The logical interrelationship of how such basic events depend on and affect each other. The reliability structure is composed by events interlinked with gates which enable the derivation of analytical mathematical expressions to evaluate the system reliability. since one fault tree is needed for each failure mode. estimations have to be used.5 exp z tot (6) SFp e z tot (7) and then where z is the normal random variable according to the determined probability p and τtot is the total contribution of variation. knowledge about existing failure modes and their causes are required.5 where p is the probability of failure. it may take a long time to derive the fault tree itself (since the reliability structure might be quite complex). For large systems.. when developing completely new solutions.2. all required data is seldom available. the failure rate of the components is required (this assumes that the component has a constant failure rate and that failure times are given by the exponential distribution). On the other hand. For each failure mode. besides the reliability structure. 256 . the selected KPC SF p Dp (5) D0. a general system state is postulated and decomposed into chains of more basic events (faults) of components [13]. and then a safety factor can be predicted. and thereby cause some system state to occur. failure mode data and failure rates may not be available. One basic assumption in FTA is that the component failures occur independently of each other. Hence. (3) can be rewritten so that SFp expln D p ln D0. Fault Tree Analysis Fault tree analysis (FTA) is a deductive method i. Even for existing systems. in which case interviews must be conducted. in order to retrieve the data necessary to conduct FTA.5 Safety factor from VMEA By traditional probabilistic VMEA it is possible to derive a safety factor SFp as the ratio between the low quantile of design parameters and the median of design parameters [8] i. Hence. in traditional VMEA reliability is prescribed. therefore. 3.e. which may require some time (and may also introduce a risk of retrieving incorrect data)..e. This might not be a problem when upgrading existing systems. Eq. is often described analytically in a reliability structure which can be visualized as a tree.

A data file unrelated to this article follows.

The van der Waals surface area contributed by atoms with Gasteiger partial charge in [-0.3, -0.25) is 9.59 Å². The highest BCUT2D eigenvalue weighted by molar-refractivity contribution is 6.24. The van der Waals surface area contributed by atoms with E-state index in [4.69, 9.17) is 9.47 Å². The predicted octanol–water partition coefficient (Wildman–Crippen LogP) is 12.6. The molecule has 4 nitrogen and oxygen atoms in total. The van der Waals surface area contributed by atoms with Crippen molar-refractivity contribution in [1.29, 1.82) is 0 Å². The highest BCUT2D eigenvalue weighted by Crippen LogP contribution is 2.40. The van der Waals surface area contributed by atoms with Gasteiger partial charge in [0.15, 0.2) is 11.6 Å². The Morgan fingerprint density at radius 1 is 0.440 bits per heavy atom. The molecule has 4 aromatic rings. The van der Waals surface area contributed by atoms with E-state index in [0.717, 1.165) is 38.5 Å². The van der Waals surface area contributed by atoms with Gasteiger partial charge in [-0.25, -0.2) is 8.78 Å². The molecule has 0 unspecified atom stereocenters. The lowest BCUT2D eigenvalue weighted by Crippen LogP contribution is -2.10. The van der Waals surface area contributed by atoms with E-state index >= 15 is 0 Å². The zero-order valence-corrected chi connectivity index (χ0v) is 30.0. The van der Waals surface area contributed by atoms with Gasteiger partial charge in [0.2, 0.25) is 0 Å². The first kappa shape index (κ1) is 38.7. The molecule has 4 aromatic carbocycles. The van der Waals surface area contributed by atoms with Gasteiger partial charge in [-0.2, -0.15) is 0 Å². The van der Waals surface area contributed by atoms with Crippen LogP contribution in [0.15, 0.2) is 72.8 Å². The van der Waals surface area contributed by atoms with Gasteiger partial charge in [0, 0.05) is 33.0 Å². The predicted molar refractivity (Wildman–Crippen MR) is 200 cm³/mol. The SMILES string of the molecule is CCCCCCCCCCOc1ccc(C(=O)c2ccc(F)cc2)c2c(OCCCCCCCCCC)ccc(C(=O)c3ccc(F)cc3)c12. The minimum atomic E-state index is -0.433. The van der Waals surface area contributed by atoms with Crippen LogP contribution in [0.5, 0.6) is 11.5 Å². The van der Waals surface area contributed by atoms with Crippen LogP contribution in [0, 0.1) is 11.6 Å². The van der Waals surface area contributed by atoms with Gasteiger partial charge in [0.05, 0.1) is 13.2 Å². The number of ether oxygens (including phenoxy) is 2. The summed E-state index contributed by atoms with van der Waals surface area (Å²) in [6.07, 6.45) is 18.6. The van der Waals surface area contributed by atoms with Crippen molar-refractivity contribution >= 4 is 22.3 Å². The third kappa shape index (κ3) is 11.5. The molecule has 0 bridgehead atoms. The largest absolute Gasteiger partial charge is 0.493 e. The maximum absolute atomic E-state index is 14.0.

suitable PD stages at which the methods may be applied are proposed. from different divisions. Process. To enable identification of causes of failures and to be able to study the influences of failures. FMEA is often conducted to clarify the correlation between causes of failure on component level and corresponding causes of failure on system level. with different knowledge i. FMEA has been further developed into two major methods.e. causes of failure and consequences of failure.e. is used to analyse the failure mode for a process [4.. failure mode S and effect of failure Pd . the product’s function. The first method is called Design. 5.Failure Mode and Effect Analysis (D-FMEA) and is used to analyse the failure mode for the design. it is stated whether or not the method takes the logical connection between component and system failure into account. based on subjective ratings. FTA and FMEA In Table 1. In Logical Connection. 8. whereas Usefulness Area shows how the results can be used. cross-functional groups [14]. One result from FMEA is a Risk Priority Number (RPN). which is an inductive method. different properties important for the product development have been compiled for each of the methods considered in this paper. failure. In the Level of Accuracy FTA is used as reference level to which the other methods are compared. often on a 1-10 scale. 16]. (8) Note that the logical interrelationships between the component failure and the system failure are not expressed in a logic diagram. hence RPN Po S Pd .. Failure Mode and Effect Analysis In FMEA. The RPN is calculated by the mathematical product of the three criteria: potential causes Po . In Product Development Stage. and to obtain arrangement to avoid causes of failure or reduce the consequences of failure. 257 .Failure Mode and Effect Analysis (P-FMEA). FMEA is performed to identify causes of failures affecting the reliability of the product [15] i. The accuracy of the result is dependent on the amount of information and how detailed the information is. while the second method.4. Comparison between VMEA. The Data Collection Method concerns how the in-data are collected. information about the consequences and effects of the failures is usually collected through interviews with experienced people.